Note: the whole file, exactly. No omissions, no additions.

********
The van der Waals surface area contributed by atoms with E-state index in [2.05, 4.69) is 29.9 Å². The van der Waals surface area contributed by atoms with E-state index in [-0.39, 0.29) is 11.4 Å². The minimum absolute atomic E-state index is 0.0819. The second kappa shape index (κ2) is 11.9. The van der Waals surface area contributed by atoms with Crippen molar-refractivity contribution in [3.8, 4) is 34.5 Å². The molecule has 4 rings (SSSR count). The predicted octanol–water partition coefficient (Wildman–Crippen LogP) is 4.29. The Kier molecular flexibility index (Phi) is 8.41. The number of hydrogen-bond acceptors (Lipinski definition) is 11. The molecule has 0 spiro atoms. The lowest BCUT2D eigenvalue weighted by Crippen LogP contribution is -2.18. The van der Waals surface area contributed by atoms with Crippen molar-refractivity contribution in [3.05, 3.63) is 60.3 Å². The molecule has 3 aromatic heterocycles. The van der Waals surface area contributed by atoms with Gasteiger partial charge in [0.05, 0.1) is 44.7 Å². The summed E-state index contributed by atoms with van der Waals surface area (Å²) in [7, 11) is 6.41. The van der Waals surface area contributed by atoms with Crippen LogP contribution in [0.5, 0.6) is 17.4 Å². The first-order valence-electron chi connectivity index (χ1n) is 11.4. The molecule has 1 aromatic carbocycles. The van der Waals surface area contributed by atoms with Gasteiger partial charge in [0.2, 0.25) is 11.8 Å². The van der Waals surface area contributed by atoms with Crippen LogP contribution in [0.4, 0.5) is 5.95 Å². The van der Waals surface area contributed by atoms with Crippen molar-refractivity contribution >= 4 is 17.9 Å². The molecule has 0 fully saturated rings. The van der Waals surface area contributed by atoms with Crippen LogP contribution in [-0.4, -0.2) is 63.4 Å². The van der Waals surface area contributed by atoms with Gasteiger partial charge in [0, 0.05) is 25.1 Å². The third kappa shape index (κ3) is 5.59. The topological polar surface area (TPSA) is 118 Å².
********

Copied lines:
The van der Waals surface area contributed by atoms with E-state index in [2.05, 4.69) is 29.9 Å². The van der Waals surface area contributed by atoms with E-state index in [-0.39, 0.29) is 11.4 Å². The minimum absolute atomic E-state index is 0.0819. The second kappa shape index (κ2) is 11.9. The van der Waals surface area contributed by atoms with Crippen molar-refractivity contribution in [3.8, 4) is 34.5 Å². The molecule has 4 rings (SSSR count). The predicted octanol–water partition coefficient (Wildman–Crippen LogP) is 4.29. The Kier molecular flexibility index (Phi) is 8.41. The number of hydrogen-bond acceptors (Lipinski definition) is 11. The molecule has 0 spiro atoms. The lowest BCUT2D eigenvalue weighted by Crippen LogP contribution is -2.18. The van der Waals surface area contributed by atoms with Crippen molar-refractivity contribution in [3.05, 3.63) is 60.3 Å². The molecule has 3 aromatic heterocycles. The van der Waals surface area contributed by atoms with Gasteiger partial charge in [0.05, 0.1) is 44.7 Å². The summed E-state index contributed by atoms with van der Waals surface area (Å²) in [7, 11) is 6.41. The van der Waals surface area contributed by atoms with Crippen LogP contribution in [0.5, 0.6) is 17.4 Å². The first-order valence-electron chi connectivity index (χ1n) is 11.4. The molecule has 1 aromatic carbocycles. The van der Waals surface area contributed by atoms with Gasteiger partial charge in [0.2, 0.25) is 11.8 Å². The van der Waals surface area contributed by atoms with Crippen LogP contribution in [0.4, 0.5) is 5.95 Å². The van der Waals surface area contributed by atoms with Crippen molar-refractivity contribution >= 4 is 17.9 Å². The molecule has 0 fully saturated rings. The van der Waals surface area contributed by atoms with Crippen LogP contribution in [-0.4, -0.2) is 63.4 Å². The van der Waals surface area contributed by atoms with Gasteiger partial charge in [0, 0.05) is 25.1 Å². The third kappa shape index (κ3) is 5.59. The topological polar surface area (TPSA) is 118 Å².